Risk factors

Angina Pectoris

It is the most common clinical presentation of ischemic heart disease and is infrequent before the age of 40 years. It may be defined as a temporary inability of the coronary arteries to supply the myocardium with the sufficient amount of circulated blood. Atherosclerotic narrowing of the coronary arteries is an important cause of this imbalance in oxygen supply. It is rarely caused by spasm of the blood vessels. Initially, the atherosclerosis does not lead to any symptoms. However, the obstruction becomes large over a period of decades to cause pain. The pain of angina is described as a sense of choking, tightness, heaviness, or compression of the chest, sometimes radiating to the left arm or jaws. The common precipitating causes include physical exertion and emotions.

Levine’s sign is characteristic of ischemic chest pain. It is seen in angina pectoris and myocardial infarction. This sign described by Dr Sam Levine who observed many of his patients suffering from chest pain hold their fist over the chest.

Dental considerations

Preoperative nitroglycerin can be given prophylactically before dental therapy.

Effective local anesthesia is a must. Long-acting local anesthesia with bupivacaine can be used with vasoconstrictor to prolong the effect of local anesthesia. Aspirating syringe is a must.

Increased heart rate and blood pressure during long appointments indicate need to conclude dental care.

If a person develops angina during dental treatment, the procedure should be terminated and the patient should be seated in semi-inclined position and the patient should be given nitroglycerin 0.3–0.6 mg sublingually. If pain persists even after 3 minutes, additional doses (up to 3 mg) every 5 minutes should be given and medical help should be sought. If pain persists, 300 mg of chewable aspirin is given. Moreover, morphine sulfate (IV) relieves pain and anxiety.

Nausea, bradycardia, hypertension indicating myocardial infarction may occur.

Tricyclic antidepressants are contraindicated. Conscious sedation and general anesthesia should be deferred for 3 months in patients with recent onset angina or unstable angina.

Myocardial Infarction

It is a severe form of coronary artery disease. An anginal pain lasting longer than 30 minutes is considered to be a myocardial infarction. The pain may be accompanied by nausea and vomiting, tachycardia, grossly irregular pulse, pallor and difficulty in breathing, sweating, and restlessness. About 10% have painless infarctions.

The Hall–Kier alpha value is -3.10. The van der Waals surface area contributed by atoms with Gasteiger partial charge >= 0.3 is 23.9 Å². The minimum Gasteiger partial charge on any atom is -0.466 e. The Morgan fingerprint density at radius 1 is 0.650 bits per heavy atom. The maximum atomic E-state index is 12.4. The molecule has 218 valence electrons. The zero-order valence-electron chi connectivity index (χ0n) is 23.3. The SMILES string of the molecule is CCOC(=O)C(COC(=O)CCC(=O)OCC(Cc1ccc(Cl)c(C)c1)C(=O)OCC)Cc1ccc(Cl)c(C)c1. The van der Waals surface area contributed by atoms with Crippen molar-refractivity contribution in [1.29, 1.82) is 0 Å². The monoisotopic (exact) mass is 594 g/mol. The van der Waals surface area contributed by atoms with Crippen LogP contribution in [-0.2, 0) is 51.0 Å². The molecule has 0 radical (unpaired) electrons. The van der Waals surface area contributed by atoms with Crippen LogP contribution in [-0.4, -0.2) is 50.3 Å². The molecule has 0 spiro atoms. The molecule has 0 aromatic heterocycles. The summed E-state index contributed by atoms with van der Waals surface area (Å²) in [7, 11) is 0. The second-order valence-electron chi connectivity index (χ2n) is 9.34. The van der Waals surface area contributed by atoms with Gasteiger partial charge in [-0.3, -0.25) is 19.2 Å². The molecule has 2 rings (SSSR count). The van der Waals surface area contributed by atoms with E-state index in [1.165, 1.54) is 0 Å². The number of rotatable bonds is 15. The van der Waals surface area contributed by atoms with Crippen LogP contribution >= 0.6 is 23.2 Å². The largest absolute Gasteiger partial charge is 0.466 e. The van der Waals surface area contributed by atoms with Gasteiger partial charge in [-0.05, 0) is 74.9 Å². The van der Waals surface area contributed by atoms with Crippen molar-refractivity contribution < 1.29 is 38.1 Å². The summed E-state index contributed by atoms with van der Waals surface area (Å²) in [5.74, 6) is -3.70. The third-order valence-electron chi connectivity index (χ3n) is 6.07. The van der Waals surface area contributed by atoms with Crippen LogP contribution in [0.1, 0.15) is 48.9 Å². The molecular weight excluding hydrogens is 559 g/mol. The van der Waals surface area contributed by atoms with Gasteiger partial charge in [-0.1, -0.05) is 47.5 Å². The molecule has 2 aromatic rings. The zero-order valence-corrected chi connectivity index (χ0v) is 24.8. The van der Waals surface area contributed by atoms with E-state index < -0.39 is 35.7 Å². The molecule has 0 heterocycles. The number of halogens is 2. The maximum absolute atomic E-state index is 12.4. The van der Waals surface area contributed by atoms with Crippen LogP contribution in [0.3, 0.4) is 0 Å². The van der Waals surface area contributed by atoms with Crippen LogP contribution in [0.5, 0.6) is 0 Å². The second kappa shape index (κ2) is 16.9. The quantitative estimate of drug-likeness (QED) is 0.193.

Diagnosis

The diagnosis of acute myocardial infarction is based on the presence of two of the following three criteria: (1) signs and symptoms compatible with myocardial ischemia, (2) typical ECG changes—ST segment elevation at the end of the PR segment, (3) measurement of creatinine kinase (CK) and myocardial-bound CK (CK-MB).

Elevations in the serum troponin T and troponin 1 levels, which are sensitive markers for myocardial injury, have also been used to test for acute myocardial infarction.

Therapeutic goals and pharmacologic strategies for coronary heart disease

Therapeutic goals Pharmacological strategies
Inhibit progression of atherosclerosis Lipid-lowering agents
HMG-Co-A reductase inhibitors
Improve circulation in coronary arteries Nitrated calcium channel blockers
Reduce workload Beta-1 adrenergic receptor antagonists
Prevent thrombus formation Antithrombotic agents
Prevent coagulation Anticoagulants

Congenital Heart Disease

It is a common heart disease among children, present in 1% of live births. Congenital defects involving heart or adjacent vessels may be associated with other congenital anomalies. These congenital anomalies can be cyanotic or acyanotic in nature.

Acyanotic

Atrial and ventricular septal defects, patent ductus arteriosus, coarctation of aorta, pulmonary stenosis, mitral valve prolapse, aortic stenosis.

Rheumatic Fever

Rheumatic fever is the most common cause of cardiac valve disorders. The mitral valve is affected more frequently. It results from an altered immunologic response to a group A beta hemolytic streptococcal pharyngitis, leading to formation of Aschoffs nodules in the myocardium which develops 1–3 weeks after the streptococcal infection. Though, only 3% of cases of beta hemolytic pharyngitis resulting in rheumatic disease, there is no way to forecast which individuals will have rheumatic heart disease (RHD).